By Noah Schaffer
When Charley Pride did display anger, it concerned how the country music establishment treated older artists.
There’s an old maxim in the African American community that you have to be “twice as good to get half as far.” The saying is now considered dated, but the career of Charley Pride was a sterling example of its aptness: he had to be twice as good — and twice as country — to become the first Black country music superstar. It was a role he occupied pretty much by himself until very recently. Pride passed away this weekend from complications related to Covid-19 at the age of 86.
Pride was far from the first Black country artist. The death announcement by Pride’s publicist generously mentioned that the Grand Ole Opry itself was launched by harmonica player DeFord Bailey in 1927. A year later Bailey was the first musician to make a record in Nashville.
But Bailey and his Black peers had been largely erased from the memory of mainstream country by the time a sharecropper’s son and Negro League pitcher named Charley Pride arrived in Nashville in the mid-’60s. A record deal wasn’t immediately forthcoming, but eventually producer Cowboy Jack Clement convinced RCA honcho Chet Atkins to give Pride a chance.
Stories — perhaps apocryphal — abound of unsuspecting radio listeners who were shocked to arrive at a Pride concert and discover he was Black. In case there was any confusion what the Black vocalist on the cover was singing, RCA credited Pride’s debut to “Country Charley Pride.”
Once Pride was granted access to country radio, he remained a mainstay thanks to his flawless baritone delivery of songs that embodied the best kind of country storytelling: The desolate weariness of “Is Anybody Going to San Antone?,” the honky-tonk jealousy of “Does Your Ring Hurt My Finger?,” and the down-home sincerity of “All I Have to Offer You Is Me,” and the tale of the hardscrabble childhood Pride endured in a “Mississippi Cotton Picking Delta Town.”
By the early ’70s Pride’s popular stature had been established thanks to crossover hit “Kiss an Angel Good Morning” and his regular appearances in the winners’ circles of awards shows. He was one of country’s greatest ambassadors, his music adored everywhere from Ireland to the Caribbean. (Jamaican producer Joe Gibbs is said to have gone bankrupt after being caught falsely taking songwriting credit for JC Lodge’s hit reggae cover of Pride’s “Someone Loves You Honey.”)
But any hopes that he would be a Jackie Robinson-like figure, one who would open the door for other Black country stars, seemed illusory when the music of great artists like O.B. McClinton and Linda Martell was lost in the shuffle. The suspicion that Nashville viewed one Black star as enough was embodied by R&B singer Bobby Womack’s unsuccessful attempt at convincing his label to title a 1976 collection of country material “Step Aside, Charley Pride, Give Another Nigger a Try.”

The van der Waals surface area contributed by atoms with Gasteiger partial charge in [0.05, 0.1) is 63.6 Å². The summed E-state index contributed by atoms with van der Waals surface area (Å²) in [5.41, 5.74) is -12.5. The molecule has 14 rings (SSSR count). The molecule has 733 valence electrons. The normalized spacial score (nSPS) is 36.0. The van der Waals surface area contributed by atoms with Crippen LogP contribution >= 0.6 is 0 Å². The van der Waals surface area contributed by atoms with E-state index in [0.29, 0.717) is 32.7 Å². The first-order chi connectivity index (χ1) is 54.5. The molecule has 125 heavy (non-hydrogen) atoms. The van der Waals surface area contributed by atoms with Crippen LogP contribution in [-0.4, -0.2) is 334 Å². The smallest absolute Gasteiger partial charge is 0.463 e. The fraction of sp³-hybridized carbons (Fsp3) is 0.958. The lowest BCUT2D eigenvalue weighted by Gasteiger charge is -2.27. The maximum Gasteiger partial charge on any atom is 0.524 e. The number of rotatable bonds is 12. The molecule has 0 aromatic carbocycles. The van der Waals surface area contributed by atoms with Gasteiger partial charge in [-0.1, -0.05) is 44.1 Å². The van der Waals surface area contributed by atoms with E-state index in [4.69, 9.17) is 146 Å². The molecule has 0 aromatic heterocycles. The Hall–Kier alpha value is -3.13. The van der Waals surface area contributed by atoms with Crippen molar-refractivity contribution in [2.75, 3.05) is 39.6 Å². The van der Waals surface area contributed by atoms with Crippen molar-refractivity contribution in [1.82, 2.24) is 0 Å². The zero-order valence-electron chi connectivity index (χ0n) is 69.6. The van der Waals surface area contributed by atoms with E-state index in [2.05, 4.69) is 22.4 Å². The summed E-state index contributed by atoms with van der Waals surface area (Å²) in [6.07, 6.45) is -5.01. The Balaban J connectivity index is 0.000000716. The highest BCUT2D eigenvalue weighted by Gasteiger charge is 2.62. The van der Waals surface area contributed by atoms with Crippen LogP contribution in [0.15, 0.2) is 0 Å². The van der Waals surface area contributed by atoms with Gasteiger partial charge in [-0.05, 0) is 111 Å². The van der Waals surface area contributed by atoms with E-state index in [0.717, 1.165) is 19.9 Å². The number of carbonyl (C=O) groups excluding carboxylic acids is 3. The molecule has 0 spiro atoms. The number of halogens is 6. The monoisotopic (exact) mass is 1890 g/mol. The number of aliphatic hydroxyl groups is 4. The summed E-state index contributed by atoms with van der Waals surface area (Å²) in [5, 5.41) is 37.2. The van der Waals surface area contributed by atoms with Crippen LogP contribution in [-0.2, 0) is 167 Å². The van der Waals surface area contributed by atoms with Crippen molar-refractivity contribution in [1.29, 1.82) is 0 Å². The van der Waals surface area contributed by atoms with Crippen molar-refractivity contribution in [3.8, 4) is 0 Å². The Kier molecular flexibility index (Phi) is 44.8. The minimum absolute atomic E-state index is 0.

Journalists who hoped that such a pioneering artist would offer pointed racial or political commentaries were disappointed when they interviewed him. Although Pride would detail the harrowing racism he experienced in the Jim Crow era, he largely stuck with a genial, aw-shucks persona. Both his autobiography and a 2019 PBS “American Masters” documentary find him sticking to his characterization of himself as a “staunch American,” a man proud of his hard work and business acumen, the latter including owning a piece of the Texas Rangers baseball club.
When Pride did display anger, it concerned how the country music establishment treated older artists. His 1985 split from RCA was acrimonious. A music executive I know was excited to meet Pride backstage a decade later. But Pride refused his handshake when he learned the man was employed by the Country Music Association.
Pride could be enigmatic, but he was astonishingly accessible for such a major cultural figure, even by country music standards. A modestly priced subscription to his fan club yielded both a newsletter full of his favorite recipes and an invitation to say hello backstage anywhere Pride was appearing. Long after the Nashville Fan Fair week had morphed into a series of CMA-sponsored mega-concerts, Pride kept his fan appreciation breakfast, held in a nondescript conference room at a mid-tier hotel far from downtown. I attended one of those affairs in 2018. Charley’s wife of over 60 years, Rozene, hosted the morning, at one point picking contestants to take part in what she called the “Not So Newlywed Game.” Darius Rucker, one of several mainstream country stars of color to emerge in recent years, dropped by to say hello.
Of course the affair concluded with a meet and greet, and besides getting some vintage vinyl signed I figured it’d be polite to pick up a copy of Pride’s latest CD. On the drive home I popped in Music In My Heart with low expectations. But despite being a small-label release that garnered almost no critical or popular attention when it was released, the 2017 release turned out to be a first-class collection of real honky-tonk country, sung by the man who sang it best.
Over the past 15 years Noah Schaffer has written about otherwise unheralded musicians from the worlds of gospel, jazz, blues, Latin, African, reggae, Middle Eastern music, klezmer, polka, and far beyond. He has won over 10 awards from the New England Newspaper and Press Association.